Mini pumpkin patch and crunchy kabocha salad

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I have a little collection of mini-pumpkin. So I made a kabocha sarada, a pumpkin salad. That’s a healthier alternative to potato salad.
It’s the ideal way to get a refill of vitamins in the darker season.

First, this is my basket :

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4 minis. There don’t all have names. Well all pumpkins are called kabocha in Japanese.

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A baby butternut.

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The smallest is called a botchan kabocha. Botchan, it’s the last youngest son of a family, the spoiled brat.

If you want ideas to use pumpkins, browse :
my pinterest selection
and
Dissection of a Summer kabocha, no waste
and
Cinderella gourmande, recipes of golden carriage
and
kabocha keyword

So take any sweet pumpkin, steam it and take the flesh. Add the white part of negi leeks, a small onion thinly sliced, a little fresh ginger thinly minced. Season with salt and pepper. Mix well.

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Add the juice and grated zest of 2 sudachi limes.

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Renkon, lotus root. I buy them already peeled, sliced, cleaned and blanched, but you can do it yourself

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Small cucumbers, cut in sticks. Add the cucumber and lotus into the kabocha mix. You may need to add water. Cover and let a few hours in the fridge.

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The next day, flavors have mixed harmoniously.

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I eat it over 2 or 3 days as a side dish, or as an item to fill a lunch box.

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How to handle your yama imo (naga imo, Japanese yam)

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Apparently that’s not obvious when you have not seen it done. So a few photos are better than a long speech.
This veggie nagaimo is slimy and if you peel it it becomes very slippery, and you may get some skin allergy into the bargain. But that’s only after it’s peeled.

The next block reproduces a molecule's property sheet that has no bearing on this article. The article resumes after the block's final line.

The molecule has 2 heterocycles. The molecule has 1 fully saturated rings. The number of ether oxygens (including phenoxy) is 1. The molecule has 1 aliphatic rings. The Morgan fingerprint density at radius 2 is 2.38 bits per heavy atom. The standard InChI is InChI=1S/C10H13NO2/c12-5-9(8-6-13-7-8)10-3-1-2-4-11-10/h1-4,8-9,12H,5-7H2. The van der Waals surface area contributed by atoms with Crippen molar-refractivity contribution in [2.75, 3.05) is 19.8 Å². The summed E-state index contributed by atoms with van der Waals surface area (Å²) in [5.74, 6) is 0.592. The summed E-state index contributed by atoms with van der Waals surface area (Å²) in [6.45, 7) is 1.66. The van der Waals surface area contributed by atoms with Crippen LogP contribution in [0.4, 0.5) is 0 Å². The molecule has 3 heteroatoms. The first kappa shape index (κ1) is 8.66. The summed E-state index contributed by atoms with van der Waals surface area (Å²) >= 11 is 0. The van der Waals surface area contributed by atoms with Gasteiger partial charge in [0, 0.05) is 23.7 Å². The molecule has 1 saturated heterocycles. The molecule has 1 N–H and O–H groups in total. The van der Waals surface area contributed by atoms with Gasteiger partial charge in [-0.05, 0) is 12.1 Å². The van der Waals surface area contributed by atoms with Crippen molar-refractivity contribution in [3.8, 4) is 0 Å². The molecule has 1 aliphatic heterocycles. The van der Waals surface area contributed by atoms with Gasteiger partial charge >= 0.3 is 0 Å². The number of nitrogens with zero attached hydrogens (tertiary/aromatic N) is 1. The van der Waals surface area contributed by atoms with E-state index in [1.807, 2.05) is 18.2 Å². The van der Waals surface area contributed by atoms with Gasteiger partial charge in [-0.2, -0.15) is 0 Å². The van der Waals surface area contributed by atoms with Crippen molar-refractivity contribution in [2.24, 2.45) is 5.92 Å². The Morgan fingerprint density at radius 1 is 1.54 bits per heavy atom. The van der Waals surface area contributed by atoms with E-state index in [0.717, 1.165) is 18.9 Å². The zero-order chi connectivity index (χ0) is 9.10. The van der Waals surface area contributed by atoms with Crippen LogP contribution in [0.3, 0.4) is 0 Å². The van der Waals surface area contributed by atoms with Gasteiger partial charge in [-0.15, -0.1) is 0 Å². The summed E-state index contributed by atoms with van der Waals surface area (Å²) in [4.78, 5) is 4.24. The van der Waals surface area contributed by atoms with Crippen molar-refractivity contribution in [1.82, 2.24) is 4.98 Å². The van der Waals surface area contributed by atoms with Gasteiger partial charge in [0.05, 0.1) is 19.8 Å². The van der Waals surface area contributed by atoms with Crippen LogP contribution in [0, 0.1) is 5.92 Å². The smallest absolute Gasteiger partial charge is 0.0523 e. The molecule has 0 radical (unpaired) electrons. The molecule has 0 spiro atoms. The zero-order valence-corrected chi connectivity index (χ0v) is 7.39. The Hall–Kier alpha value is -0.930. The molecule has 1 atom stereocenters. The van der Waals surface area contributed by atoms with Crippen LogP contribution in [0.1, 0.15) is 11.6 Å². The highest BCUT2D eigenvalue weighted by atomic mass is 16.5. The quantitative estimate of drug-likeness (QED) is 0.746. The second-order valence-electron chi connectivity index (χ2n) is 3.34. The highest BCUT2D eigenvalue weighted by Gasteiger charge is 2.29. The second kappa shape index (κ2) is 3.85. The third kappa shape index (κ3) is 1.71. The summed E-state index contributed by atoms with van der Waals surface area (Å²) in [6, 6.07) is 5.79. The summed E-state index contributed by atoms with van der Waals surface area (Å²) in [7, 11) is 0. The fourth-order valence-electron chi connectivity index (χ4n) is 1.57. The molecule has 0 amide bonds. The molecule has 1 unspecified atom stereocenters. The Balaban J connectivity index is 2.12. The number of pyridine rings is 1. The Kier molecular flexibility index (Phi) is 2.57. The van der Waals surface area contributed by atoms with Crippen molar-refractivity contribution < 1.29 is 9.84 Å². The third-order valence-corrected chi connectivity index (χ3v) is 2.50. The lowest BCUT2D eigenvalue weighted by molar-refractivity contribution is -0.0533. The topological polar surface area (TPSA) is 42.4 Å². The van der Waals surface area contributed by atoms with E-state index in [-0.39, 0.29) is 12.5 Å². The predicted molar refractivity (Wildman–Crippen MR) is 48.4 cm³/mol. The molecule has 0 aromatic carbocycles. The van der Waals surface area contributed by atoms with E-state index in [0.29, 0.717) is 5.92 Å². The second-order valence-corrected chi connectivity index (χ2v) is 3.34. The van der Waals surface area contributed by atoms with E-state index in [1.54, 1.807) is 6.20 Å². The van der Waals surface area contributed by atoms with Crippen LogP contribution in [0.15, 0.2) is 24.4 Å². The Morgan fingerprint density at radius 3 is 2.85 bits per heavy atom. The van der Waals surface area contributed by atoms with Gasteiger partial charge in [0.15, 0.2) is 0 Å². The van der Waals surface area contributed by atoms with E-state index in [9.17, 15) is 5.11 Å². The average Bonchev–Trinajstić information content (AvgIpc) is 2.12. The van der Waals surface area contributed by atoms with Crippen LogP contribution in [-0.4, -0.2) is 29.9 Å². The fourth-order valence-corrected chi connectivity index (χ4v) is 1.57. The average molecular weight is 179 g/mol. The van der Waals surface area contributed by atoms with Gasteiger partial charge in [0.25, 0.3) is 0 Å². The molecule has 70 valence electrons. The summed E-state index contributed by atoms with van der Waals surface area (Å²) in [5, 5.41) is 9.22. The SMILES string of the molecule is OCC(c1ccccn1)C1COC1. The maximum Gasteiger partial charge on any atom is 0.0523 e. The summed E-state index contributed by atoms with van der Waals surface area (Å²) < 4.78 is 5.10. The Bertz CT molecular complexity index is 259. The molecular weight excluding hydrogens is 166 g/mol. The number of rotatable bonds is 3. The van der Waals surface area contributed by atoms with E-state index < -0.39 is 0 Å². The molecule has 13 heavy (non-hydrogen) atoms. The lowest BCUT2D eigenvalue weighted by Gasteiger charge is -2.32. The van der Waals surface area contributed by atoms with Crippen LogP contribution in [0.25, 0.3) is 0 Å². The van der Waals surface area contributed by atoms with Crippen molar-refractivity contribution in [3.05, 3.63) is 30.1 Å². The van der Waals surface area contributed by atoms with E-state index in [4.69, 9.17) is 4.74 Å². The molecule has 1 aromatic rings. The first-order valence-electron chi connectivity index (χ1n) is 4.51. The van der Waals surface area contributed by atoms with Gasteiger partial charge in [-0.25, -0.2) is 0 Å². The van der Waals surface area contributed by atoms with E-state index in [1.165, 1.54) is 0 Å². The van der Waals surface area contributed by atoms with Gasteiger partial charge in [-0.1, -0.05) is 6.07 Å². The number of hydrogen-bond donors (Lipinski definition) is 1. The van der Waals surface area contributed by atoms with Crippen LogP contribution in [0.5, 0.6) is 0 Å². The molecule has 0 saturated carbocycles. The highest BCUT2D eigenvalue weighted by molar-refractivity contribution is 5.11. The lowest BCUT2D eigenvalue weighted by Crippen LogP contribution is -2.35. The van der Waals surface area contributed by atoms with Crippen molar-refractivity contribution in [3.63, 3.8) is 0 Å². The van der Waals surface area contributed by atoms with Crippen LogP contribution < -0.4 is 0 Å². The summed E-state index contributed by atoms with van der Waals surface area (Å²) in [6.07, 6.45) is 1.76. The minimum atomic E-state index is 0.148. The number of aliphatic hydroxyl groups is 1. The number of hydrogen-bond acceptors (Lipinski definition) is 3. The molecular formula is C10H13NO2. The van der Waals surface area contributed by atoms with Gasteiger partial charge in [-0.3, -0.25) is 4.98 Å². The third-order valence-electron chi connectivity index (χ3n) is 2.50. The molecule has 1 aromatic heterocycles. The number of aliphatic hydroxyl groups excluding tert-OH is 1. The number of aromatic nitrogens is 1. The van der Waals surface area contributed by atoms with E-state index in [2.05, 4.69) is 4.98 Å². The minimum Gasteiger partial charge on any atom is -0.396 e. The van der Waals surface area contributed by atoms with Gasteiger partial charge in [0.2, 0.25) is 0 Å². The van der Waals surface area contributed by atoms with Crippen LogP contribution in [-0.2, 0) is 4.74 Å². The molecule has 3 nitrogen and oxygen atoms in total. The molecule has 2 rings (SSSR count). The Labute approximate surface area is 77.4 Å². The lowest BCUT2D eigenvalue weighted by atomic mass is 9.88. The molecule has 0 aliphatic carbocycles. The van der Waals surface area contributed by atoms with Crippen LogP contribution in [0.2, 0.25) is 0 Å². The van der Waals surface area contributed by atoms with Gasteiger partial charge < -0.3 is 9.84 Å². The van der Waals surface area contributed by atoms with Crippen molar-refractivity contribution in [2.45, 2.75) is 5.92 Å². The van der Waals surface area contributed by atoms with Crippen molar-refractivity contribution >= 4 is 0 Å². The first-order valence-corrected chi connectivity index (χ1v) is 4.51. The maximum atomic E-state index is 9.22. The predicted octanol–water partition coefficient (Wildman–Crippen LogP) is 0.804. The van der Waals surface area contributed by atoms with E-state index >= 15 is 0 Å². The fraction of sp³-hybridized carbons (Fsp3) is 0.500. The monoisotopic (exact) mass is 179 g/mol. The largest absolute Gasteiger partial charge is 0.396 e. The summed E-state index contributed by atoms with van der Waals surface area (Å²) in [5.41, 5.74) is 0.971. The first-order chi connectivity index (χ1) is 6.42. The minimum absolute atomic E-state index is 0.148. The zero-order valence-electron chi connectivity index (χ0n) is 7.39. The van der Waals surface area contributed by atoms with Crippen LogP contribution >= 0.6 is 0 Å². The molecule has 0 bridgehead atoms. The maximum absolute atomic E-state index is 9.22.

You can touch the skin without problems. So with a knife, peel a length of that long potato, or the tip if it’s the round type. Like a pencil, you sharpen it as you need.

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First way.

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Grating the in the traditional way in a suribashi (mortar). and you rub it against the lines of the pottery.

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Second way, with modern graters.

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Now you can prepare tororo, okonomiyaki, negiyaki
It can also be cubed, sliced, etc, eaten raw or cooked.

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Namul, Koreanizing the veggies

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Here is a plate generously filled with decadent veggies, and that’s only one serving. I don’t know why but when the Koreans prepare vegetables, they change them so much that I have the impression of eating dessert. But you never have too many veggies. So let’s make a ton !

They can be served as banchan (sides) or used to make a :

DSC00667-001 bibimbap (click here tomorrow)

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The vegetables are raw or lightly cooked (blanched/steamed). I flavor them with fragrant sesame oil, soy sauce, grated garlic and dry chili. If I have some, a little grated yuzu zest doesn’t hurt. Then top with toasted sesame seeds. I try to use little salt, since I will eat a lot. Now there are many good low sodium soy sauces.